Leeds A House Through Time: Meet the owners of the Headingley property featured in the new series
It all started with a leaflet landing on the doormat of their house in Headingley.
The missive was from the producers of BBC social history programme A House Through Time, who were searching for period properties to research as potential candidates for the programme's fourth series, to be filmed in Leeds.
Pete and Jackie Slater, the owners of Victorian end-of-terrace 5 Grosvenor Mount, were immediately intrigued. They had the deeds and census records for their house going back to the date it was built, but were eager to flesh out the stories of its past occupants and applied to be featured.
"I think what we hoped for was that they'd share the research with us and then be on their way, and we wouldn't have to go on television!" laughs Jackie, who gave up a career in finance to retrain as a photographer and has lived at number five with Pete, a retired teacher, since 1995. Their children are now grown and gone, to be replaced by an eclectic mix of young lodgers and two cats.
Instead, number five made it all the way to the finish line thanks to the fascinating threads researchers uncovered about residents down the decades - from mill owners to social reformers, Greek immigrants to student movers and shakers. Their beloved six-bedroom home will make its television debut on September 7.
For Jackie, buying number five was the culmination of a childhood dream. She grew up in Hyde Park and used to walk to school along Grosvenor Mount, where she and her best friend would talk about how they would live in the terrace when they were adults. Pete arrived in Leeds as a student in 1978, but in their early years together they were priced out of Headingley, and lived in Meanwood when their first child was born. Jackie always kept an eye out for houses for sale on Grosvenor Mount, and eventually they bought number 13 - though she still yearned for number five, with its superior views. Luckily, they befriended the elderly widow living there, and when she sold up, she gave the Slaters first refusal.
"We moved heaven and earth to get it - I had to ask for a pay rise! We're both interested in local history, and years ago I got the census records from Leeds City Library - but what we hadn't appreciated was how many people lived here in the 10 years between censuses. We were amazed by what the research team turned up and it was so exciting for us - we had no idea.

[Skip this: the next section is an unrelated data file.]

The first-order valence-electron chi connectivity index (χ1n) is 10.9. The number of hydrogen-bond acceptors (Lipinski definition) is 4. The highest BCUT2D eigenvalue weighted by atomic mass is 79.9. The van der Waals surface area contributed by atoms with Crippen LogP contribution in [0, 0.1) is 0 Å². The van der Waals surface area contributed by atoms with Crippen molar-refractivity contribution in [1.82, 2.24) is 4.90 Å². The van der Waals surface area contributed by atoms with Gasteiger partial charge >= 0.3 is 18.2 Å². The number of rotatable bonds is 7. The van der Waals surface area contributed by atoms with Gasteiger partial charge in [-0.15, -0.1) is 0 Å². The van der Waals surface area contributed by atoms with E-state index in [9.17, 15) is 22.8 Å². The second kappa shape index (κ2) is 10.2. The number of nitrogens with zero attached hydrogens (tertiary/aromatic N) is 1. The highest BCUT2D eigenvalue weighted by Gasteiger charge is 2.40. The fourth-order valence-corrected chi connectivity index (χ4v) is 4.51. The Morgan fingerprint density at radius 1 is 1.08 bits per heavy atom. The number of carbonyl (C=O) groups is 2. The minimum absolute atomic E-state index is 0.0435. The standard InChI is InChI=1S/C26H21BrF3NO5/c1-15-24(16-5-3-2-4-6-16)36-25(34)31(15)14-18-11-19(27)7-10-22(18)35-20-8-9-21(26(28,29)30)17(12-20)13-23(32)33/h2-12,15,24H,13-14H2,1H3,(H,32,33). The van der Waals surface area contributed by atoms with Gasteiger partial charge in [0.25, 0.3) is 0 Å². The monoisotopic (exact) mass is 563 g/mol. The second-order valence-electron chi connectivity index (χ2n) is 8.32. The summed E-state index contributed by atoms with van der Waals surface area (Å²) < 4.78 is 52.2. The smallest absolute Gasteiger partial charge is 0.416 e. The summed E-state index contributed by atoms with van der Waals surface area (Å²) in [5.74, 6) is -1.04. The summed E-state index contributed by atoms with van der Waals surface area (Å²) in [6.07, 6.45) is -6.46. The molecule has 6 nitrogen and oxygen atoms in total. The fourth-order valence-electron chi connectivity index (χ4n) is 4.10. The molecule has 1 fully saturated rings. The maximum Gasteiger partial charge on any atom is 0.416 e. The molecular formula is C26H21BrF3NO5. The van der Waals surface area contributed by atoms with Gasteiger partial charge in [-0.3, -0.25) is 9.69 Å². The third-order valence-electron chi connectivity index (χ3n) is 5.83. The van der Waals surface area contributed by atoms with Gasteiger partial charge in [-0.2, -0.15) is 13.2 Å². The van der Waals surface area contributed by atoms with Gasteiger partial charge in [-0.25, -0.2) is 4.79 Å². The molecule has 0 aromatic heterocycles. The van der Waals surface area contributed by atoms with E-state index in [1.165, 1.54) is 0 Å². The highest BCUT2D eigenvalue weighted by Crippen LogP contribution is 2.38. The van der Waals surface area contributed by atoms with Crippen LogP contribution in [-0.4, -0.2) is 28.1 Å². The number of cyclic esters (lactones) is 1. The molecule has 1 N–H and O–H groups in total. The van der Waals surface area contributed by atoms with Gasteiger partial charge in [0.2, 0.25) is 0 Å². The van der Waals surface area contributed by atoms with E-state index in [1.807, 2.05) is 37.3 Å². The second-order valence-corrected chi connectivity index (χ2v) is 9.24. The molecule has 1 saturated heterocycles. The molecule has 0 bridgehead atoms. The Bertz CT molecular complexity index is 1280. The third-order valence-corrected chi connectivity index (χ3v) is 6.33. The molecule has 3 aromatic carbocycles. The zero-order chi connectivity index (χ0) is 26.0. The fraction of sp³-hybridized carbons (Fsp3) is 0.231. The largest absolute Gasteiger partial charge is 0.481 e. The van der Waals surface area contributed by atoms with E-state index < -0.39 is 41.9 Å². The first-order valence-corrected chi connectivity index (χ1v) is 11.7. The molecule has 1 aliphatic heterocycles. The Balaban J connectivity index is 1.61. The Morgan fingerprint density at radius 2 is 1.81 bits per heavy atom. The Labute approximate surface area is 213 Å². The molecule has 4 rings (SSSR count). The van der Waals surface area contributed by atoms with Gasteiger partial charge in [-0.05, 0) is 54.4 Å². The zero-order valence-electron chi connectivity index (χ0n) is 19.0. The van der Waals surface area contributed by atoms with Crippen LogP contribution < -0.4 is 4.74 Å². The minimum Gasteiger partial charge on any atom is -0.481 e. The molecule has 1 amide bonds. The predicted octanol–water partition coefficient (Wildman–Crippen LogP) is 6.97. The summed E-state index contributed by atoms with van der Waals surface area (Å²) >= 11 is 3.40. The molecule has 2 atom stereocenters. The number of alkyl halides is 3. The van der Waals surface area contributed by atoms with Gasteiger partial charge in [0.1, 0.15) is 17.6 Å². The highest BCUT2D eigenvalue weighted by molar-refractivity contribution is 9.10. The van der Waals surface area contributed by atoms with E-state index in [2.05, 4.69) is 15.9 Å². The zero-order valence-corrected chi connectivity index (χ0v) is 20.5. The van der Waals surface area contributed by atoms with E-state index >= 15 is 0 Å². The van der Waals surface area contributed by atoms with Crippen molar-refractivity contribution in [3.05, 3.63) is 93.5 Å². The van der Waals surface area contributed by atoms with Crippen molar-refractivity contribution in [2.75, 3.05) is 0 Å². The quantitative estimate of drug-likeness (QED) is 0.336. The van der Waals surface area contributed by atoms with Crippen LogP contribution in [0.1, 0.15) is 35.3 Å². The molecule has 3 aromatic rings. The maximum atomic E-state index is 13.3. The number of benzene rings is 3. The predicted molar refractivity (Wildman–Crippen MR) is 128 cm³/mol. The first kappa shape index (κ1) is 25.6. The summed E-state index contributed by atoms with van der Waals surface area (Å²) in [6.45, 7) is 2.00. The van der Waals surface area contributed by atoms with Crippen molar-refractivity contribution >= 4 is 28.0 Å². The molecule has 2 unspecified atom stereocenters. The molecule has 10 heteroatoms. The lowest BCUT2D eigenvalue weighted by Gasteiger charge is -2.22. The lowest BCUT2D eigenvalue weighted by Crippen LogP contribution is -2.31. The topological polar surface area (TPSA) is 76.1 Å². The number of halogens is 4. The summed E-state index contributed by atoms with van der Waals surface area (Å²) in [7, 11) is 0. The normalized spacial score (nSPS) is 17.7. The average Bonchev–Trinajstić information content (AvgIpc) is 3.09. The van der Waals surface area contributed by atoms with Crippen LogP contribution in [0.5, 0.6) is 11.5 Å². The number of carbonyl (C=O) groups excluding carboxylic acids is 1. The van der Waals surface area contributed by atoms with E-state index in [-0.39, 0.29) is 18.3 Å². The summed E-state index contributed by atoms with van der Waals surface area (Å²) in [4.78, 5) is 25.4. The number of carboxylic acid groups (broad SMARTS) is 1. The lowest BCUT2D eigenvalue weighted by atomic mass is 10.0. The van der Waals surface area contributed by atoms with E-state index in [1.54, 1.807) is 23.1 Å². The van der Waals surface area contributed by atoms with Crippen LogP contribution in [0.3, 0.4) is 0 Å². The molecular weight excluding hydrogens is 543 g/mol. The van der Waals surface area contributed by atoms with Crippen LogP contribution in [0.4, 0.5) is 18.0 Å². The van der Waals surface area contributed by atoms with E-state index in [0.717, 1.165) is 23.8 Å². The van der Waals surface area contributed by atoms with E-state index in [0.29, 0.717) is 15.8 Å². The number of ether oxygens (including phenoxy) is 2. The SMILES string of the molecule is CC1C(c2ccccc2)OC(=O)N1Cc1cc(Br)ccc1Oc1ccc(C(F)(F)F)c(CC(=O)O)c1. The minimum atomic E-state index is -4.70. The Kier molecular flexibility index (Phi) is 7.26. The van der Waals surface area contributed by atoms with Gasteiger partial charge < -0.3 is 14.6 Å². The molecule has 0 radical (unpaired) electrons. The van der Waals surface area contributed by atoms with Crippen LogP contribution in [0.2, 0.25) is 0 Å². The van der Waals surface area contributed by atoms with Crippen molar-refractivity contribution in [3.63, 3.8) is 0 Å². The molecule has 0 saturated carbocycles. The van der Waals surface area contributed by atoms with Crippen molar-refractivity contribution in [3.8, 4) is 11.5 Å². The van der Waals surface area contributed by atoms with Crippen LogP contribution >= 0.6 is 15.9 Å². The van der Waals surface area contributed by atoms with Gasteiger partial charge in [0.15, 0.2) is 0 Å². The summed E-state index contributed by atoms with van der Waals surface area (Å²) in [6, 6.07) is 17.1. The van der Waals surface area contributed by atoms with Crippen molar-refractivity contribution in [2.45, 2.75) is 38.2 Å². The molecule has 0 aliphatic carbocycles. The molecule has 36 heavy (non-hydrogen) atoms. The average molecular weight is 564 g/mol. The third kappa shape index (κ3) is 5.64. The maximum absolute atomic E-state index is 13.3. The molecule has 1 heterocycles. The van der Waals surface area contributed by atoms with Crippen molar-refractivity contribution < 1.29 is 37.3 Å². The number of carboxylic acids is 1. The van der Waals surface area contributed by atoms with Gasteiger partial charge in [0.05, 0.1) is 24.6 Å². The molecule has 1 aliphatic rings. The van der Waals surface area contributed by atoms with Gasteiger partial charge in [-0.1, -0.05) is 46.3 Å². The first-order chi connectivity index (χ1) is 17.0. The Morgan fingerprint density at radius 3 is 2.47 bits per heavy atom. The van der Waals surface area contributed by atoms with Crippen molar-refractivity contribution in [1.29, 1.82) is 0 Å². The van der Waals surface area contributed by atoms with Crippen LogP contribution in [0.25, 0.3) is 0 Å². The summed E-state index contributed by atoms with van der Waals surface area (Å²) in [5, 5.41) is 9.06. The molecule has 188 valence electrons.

"The selection process was long and we never thought we'd get chosen, but we really enjoyed the filming. It was hard for the crew because of Covid protocols, but they were very careful. Presenter David Olusoga was lovely, and very invested in the city. He is just like he appears on TV, very well-informed and he had a high level of interest - which I think makes the programme work."
They were interested in the house's link to the Nicholson construction dynasty, who built Victorian gems such as Leeds General Infirmary and the County Arcades, and the story of past owner William Bruce, a lawyer and social reformer who opposed the death penalty, and were astonished to discover that a rumour about a crack above their front door being caused by an earthquake was true - it was a legacy of the Dogger Bank quake of 1931.
The programme also focuses on the wider city and the suburb of Headingley, which became swallowed up by Leeds as it rapidly industrialised in the 19th century.
"Headingley has changed a lot, mainly since the 1990s and there are so many more students now. A lot of the owners of the little terraced houses where I grew up sold to investors because the offers were so tempting. But Headingley Hill, where we are, is still a family area, as many of the houses are listed and not easy to convert."
It was during the course of filming that producers revealed they had tracked down a group of friends who had rented the house from the Slaters in the late 1990s, when they moved to Hong Kong for work. Pete and Jackie thought they had let it to the same young professionals for the entire period they were overseas - but stumbled upon an amusing truth.
"It turned out there had actually been about 30 people living there at various times, some of them students! They had parties with the Kaiser Chiefs - but the neighbours back then said they were all lovely."
In recent years they have shared the house with a succession of nieces, godchildren and family friends, and admit that the experience of taking part in A House Through Time had made them consider downsizing.
"It's on the cards - though we are still quite young!" said Pete.
Jackie added: "Having this focus made us appreciate our role as custodians of the house, and we try to look after it. I would love to develop the gardens more before we leave - there is always something to do in a house this old.
"We kept it quiet, but since the Yorkshire Post article last week we've been inundated with messages. Our neighbour's son, who lives in Switzerland, was the first person to see it and we've had friends in Spain and Hong Kong contact us."
A House Through Time starts on Tuesday September 7 at 9pm, BBC Two